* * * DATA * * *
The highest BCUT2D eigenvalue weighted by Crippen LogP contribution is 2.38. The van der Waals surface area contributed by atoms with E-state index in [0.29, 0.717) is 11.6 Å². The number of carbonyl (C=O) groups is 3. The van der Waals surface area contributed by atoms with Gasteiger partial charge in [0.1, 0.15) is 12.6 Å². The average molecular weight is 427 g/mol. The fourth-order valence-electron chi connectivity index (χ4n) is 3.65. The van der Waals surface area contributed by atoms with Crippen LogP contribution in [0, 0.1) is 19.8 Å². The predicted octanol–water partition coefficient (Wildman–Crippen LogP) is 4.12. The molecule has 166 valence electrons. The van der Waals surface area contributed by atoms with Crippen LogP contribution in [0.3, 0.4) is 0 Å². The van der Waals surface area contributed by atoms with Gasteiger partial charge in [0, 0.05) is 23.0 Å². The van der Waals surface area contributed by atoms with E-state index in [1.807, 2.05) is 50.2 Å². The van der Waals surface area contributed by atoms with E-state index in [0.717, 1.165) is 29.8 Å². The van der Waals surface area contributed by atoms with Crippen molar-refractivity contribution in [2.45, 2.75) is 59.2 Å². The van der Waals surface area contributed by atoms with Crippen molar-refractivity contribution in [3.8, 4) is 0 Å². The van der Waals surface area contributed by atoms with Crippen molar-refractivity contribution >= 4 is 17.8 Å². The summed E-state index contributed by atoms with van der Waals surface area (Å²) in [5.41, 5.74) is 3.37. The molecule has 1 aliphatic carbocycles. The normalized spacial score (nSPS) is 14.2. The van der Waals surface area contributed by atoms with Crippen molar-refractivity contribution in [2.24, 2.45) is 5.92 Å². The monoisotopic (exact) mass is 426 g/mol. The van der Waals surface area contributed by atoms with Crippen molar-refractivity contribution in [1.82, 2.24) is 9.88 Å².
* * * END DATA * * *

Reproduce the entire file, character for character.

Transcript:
The highest BCUT2D eigenvalue weighted by Crippen LogP contribution is 2.38. The van der Waals surface area contributed by atoms with E-state index in [0.29, 0.717) is 11.6 Å². The number of carbonyl (C=O) groups is 3. The van der Waals surface area contributed by atoms with Gasteiger partial charge in [0.1, 0.15) is 12.6 Å². The average molecular weight is 427 g/mol. The fourth-order valence-electron chi connectivity index (χ4n) is 3.65. The van der Waals surface area contributed by atoms with Crippen LogP contribution in [0, 0.1) is 19.8 Å². The predicted octanol–water partition coefficient (Wildman–Crippen LogP) is 4.12. The molecule has 166 valence electrons. The van der Waals surface area contributed by atoms with Crippen LogP contribution in [0.3, 0.4) is 0 Å². The van der Waals surface area contributed by atoms with Gasteiger partial charge in [0, 0.05) is 23.0 Å². The van der Waals surface area contributed by atoms with E-state index in [1.807, 2.05) is 50.2 Å². The van der Waals surface area contributed by atoms with E-state index in [0.717, 1.165) is 29.8 Å². The van der Waals surface area contributed by atoms with Crippen molar-refractivity contribution in [2.45, 2.75) is 59.2 Å². The van der Waals surface area contributed by atoms with Crippen molar-refractivity contribution in [3.8, 4) is 0 Å². The van der Waals surface area contributed by atoms with Crippen molar-refractivity contribution >= 4 is 17.8 Å². The summed E-state index contributed by atoms with van der Waals surface area (Å²) in [5.41, 5.74) is 3.37. The molecule has 1 aliphatic carbocycles. The normalized spacial score (nSPS) is 14.2. The van der Waals surface area contributed by atoms with Crippen molar-refractivity contribution in [2.24, 2.45) is 5.92 Å². The monoisotopic (exact) mass is 426 g/mol. The van der Waals surface area contributed by atoms with Crippen molar-refractivity contribution in [1.82, 2.24) is 9.88 Å².